Robbery victims urged to report crimes

2015-07-19 14:20
The False Bay coastline. (File)

The False Bay coastline. (File) (Shutterstock)

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Cape Town - Victims of street and beach robberies in Cape Town must report the crimes for the perpetrators to be brought to justice, the city said on Sunday.

“The victims of crime have to stand up to their assailants,” mayoral committee member for safety and security JP Smith said.

“Successful prosecutions hinge on evidence and victims of crime are crucial links in the prosecutorial chain.”

Smith cited a case this week where three teenage boys were arrested in connection with a spate of robberies between Sunrise and Sonwabi beaches. However, none of their alleged victims were prepared to lay charges and the three were released.

“As a result, the suspects remain free and will more than likely continue committing crimes.”

Losing faith in the criminal justice system

Smith said there seemed to be two reasons behind the victims' refusal to lay charges.

 “There might be anxiety or nerves that there will be a threat to their safety. They are so afraid of crime and possible repercussions,” he said.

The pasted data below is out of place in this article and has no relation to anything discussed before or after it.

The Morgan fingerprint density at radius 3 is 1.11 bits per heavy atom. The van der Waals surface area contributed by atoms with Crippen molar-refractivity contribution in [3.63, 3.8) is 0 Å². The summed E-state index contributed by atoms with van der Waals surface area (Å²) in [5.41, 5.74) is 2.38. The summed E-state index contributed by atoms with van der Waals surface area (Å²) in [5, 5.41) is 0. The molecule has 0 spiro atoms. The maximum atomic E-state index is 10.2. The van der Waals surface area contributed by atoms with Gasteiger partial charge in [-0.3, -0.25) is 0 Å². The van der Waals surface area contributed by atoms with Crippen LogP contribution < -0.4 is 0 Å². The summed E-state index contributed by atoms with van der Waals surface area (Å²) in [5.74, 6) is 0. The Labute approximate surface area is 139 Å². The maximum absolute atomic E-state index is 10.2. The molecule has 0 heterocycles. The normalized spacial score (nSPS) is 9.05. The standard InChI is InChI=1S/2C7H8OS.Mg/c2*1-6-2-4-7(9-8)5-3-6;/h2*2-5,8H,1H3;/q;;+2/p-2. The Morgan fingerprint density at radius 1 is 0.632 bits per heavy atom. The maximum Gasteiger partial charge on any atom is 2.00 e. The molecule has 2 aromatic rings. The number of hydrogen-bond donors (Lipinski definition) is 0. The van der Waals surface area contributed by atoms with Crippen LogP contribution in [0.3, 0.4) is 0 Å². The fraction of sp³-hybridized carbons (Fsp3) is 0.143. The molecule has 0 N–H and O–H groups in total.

He said people did not want the aggravation of spending time at a police station or going to court.

“People have lost faith in the criminal justice system.”

Smith said this lack of action defeated the process.

There had been an increase in robberies on False Bay beaches, where robbers hid in dunes inaccessible to patrol vehicles.

Similar robberies were taking place in Long Street, central Cape Town, where people were having their bags snatched or other items stolen by pickpockets. About a month ago, in an effort to make reporting crime easier, a kiosk was set up where people could open cases.

“I would like to appeal to the public to assist us by laying charges and appearing in court when called upon to testify,” said Smith.

“Without their co-operation, the good work of our officers as well as the South African Police Service will come to naught. Fighting crime is everyone’s business.”

Read more on:    jp smith  |  cape town  |  crime

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